Julian Glander doesn’t need to glamour you with guns, collectables, obstacles, death, or sex. He has the weather, a lovely pink dog, and rocks for you to kick around. The vibrantly colored world of Lovely Weather We’re Having doesn’t take you back to a specific time necessarily, but to a mind set, when the world seemed bigger and brighter and more mystifying. Though you can cast Lovely Weather under of the wide net of an “exploration game,” it focuses on a more organic discovery instead of the forward, chronological beats of a walking simulator. By mimicking the same forecast as the one outside your window, Lovely Weather creates an abstract experience with direct parallels. In it, you survey the twists and turns of the world’s inhabitants rather than just the environment itself.
You can vote for Lovely Weather We’re Having on Steam Greenlight and/or visit the official website.
KS: Why make a game about going outdoors? I’m sure the irony isn’t lost on you, but what do you hope to achieve specifically?
A lot of games are designed around this cycle of conflict > resolution > conflict. I have enough of that in my real life, so when I play games I don’t really get anything out of accomplishing tasks or winning things. In my opinion, it’s more appealing to move around a space and see what’s up, on your own terms.
I got a really nice message from a girl who said she used my first game to calm her down when she would start having panic attacks in public. That really drove this one forward.
KS: Do you have any favorite or most influential moments from being outdoors?
Not necessarily cherished moments, but these are some different moods and weather vibes that keep coming to my mind:
- This summer in Pittsburgh we had a lot of thunderstorms, and I am so into watching them on the front porch. It’s like watching a movie or an art exhibit because it’s happening right in front of you but not touching you. And it’s very romantic when the power goes out.
- Being a teenager in suburban Florida, walking around by myself in the spacious, pastel suburbs where they filmed Edward Scissorhands. There is this hot, buzzing sense of dread that fills the entire state of Florida.
- The design of the environment in the game is based on a neighborhood I lived in in Georgia as a kid. When I was 7 we moved into a yellow house surrounded by trees, lakes, etc.—all very idyllic stuff. I spent a lot of time outside catching turtles, building rock sculptures, falling out of trees. At the time I thought it was so boring, and I just wanted to be on the computer playing Neopets 24/7. But it was really formative.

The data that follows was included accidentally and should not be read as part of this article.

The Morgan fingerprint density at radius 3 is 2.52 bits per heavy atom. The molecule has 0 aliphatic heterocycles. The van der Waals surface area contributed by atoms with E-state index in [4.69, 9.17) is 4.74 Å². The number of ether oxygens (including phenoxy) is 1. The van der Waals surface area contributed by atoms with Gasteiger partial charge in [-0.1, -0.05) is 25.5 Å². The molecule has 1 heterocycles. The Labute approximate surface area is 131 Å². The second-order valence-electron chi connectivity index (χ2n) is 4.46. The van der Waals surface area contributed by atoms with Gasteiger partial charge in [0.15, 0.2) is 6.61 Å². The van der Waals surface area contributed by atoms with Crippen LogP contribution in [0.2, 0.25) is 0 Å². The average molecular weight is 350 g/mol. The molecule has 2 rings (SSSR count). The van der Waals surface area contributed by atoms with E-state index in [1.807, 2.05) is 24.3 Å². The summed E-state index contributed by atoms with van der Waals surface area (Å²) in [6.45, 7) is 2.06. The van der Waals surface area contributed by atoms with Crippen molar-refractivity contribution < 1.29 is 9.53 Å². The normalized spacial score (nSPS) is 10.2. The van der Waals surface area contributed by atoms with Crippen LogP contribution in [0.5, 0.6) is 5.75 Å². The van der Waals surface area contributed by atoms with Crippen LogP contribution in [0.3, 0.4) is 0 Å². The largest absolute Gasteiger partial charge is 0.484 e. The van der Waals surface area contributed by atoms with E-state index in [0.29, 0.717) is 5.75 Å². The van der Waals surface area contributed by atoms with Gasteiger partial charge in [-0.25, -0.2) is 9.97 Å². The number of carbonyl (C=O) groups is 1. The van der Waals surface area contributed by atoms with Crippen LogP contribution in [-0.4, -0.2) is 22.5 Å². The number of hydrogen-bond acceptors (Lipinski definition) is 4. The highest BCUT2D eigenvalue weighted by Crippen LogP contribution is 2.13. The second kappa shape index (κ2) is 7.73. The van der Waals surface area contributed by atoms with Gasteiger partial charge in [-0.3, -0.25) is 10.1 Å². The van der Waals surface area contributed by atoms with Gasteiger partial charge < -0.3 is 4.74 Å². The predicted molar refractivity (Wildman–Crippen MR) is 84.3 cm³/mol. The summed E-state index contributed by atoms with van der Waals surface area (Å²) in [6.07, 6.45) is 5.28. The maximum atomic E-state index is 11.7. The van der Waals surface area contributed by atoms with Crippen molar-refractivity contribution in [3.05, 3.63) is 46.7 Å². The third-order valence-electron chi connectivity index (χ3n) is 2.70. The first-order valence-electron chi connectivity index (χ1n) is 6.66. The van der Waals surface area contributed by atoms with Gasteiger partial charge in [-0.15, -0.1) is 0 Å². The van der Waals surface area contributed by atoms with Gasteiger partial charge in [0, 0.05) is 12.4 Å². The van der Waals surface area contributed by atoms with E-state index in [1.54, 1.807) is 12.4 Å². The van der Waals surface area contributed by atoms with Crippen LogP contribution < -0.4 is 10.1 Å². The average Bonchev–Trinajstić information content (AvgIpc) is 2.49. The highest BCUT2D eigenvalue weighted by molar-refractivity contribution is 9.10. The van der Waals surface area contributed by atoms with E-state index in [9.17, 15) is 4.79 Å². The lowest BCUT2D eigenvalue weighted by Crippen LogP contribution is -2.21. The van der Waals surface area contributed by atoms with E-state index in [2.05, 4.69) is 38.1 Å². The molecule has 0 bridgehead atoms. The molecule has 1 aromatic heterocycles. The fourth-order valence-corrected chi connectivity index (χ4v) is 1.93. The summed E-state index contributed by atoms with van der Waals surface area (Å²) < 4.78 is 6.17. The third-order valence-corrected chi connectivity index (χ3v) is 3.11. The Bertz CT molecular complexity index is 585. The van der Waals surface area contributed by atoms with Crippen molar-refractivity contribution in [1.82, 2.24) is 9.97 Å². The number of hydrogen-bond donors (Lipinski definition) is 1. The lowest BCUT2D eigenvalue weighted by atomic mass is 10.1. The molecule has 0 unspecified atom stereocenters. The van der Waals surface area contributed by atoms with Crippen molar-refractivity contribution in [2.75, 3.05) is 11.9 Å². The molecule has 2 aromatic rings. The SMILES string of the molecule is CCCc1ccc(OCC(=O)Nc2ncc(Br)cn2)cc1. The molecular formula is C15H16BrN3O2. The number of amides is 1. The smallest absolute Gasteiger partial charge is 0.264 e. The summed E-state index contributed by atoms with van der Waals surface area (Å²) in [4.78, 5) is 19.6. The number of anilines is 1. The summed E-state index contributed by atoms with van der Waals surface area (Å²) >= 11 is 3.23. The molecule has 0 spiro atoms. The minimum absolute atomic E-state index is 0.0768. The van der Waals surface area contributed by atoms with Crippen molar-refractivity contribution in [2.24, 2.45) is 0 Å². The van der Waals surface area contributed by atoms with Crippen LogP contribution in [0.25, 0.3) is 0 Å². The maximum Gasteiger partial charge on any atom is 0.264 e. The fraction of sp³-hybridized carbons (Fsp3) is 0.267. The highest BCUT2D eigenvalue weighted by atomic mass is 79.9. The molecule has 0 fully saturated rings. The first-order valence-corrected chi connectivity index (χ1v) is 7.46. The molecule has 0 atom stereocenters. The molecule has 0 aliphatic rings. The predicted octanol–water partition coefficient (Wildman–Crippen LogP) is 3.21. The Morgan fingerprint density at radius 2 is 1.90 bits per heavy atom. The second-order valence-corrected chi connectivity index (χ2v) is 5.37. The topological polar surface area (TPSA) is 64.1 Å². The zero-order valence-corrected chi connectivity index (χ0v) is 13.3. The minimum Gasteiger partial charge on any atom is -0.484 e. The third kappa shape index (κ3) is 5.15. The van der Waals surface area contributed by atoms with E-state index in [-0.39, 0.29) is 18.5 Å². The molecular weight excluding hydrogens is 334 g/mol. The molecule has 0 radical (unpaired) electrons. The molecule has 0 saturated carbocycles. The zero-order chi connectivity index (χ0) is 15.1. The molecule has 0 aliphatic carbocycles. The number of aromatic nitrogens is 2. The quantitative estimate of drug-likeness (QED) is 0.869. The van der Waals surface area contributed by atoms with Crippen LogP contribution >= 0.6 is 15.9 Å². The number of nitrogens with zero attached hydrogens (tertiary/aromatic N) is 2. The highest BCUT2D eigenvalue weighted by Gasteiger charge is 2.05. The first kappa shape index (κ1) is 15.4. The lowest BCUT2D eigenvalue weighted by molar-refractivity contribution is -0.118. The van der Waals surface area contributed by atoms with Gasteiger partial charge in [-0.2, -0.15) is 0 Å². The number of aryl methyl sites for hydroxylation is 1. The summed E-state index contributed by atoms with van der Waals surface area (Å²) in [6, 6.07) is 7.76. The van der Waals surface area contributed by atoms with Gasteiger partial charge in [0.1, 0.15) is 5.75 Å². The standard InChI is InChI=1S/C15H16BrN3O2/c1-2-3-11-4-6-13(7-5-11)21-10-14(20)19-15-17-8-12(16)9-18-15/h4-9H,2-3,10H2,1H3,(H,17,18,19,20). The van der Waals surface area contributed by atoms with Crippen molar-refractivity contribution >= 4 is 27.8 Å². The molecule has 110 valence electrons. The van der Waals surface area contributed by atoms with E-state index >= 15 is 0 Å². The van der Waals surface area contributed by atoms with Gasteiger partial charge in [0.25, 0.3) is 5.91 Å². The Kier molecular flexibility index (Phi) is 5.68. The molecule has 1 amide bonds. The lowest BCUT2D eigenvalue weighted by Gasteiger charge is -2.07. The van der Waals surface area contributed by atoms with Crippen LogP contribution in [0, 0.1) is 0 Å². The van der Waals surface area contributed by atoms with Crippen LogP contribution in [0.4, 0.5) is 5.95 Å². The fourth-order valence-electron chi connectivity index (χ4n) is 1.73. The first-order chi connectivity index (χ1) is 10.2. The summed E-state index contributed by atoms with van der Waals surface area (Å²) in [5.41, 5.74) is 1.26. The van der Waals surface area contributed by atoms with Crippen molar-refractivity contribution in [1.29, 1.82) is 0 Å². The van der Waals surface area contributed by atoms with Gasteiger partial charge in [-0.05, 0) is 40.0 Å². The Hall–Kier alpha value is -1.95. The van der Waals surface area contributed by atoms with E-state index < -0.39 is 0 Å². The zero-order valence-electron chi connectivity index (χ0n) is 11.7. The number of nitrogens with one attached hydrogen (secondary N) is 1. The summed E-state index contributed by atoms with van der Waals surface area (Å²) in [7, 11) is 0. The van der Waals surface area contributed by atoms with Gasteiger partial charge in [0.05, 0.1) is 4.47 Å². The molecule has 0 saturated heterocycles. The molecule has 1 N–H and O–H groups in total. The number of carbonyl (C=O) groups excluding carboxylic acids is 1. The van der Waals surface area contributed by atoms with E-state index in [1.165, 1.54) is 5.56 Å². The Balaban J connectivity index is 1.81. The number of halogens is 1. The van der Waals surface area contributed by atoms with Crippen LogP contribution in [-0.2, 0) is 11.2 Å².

KS: How do the weather systems work in the game?
Long answer: the program grabs a rough location from your computer (within a few miles, nothing too personal), and checks that against the OpenWeatherMap API which throws back a big pile of data. The main variables are temperature, time of day, cloud coverage, and precipitation. That affects the appearance and sound of the environment, as well as the mood of the NPC’s and the conversations they want to have.
Short answer: Look outside; if it’s raining outside, it’s raining in Lovely Weather We’re Having.
KS: How does the weather affect you personally? What’s your favorite kind of weather? What about the characters in the game?
As it happens, today is the first time all year I can put on a huge sweater, so I’m really pumped up. It’s so corny but nothing beats the beginning of Fall: drinking coffee, reading in a cemetery, listening to Belle and Sebastian. It reminds me of the start of a school year, the air of possibility (before everything goes wrong).
Even though they’re not necessarily human, the characters in the game are affected in the same way. Some of them are tired at night, some of them want to party, and some of them think that’s the right time of day to divulge their darkest secrets to you. Exploring these characters is a pretty central part of the game, but I should emphasize that there aren’t really any mysteries to unlock or goals to accomplish— at least not any that the the game rewards you for.
It’s a cool challenge to write these characters, knowing that they’re non-linear and everyone will explore them in a different way. But it’s the same when you get to know a person in real life, right? We hardly ever discover each other chronologically.
KS: Do you think people have lost touch with natural cycles like weather?
I hadn’t thought about that. Our relationship with weather is certainly changing. When we make small talk, the weather is a neutral, lowest-common-denominator basis for conversation. But with the climate crisis, even saying “sure is hot for this time of year” is a bit politically charged, and it hints at the really gloomy anxiety that we’ll be underwater in a few decades. Yikes.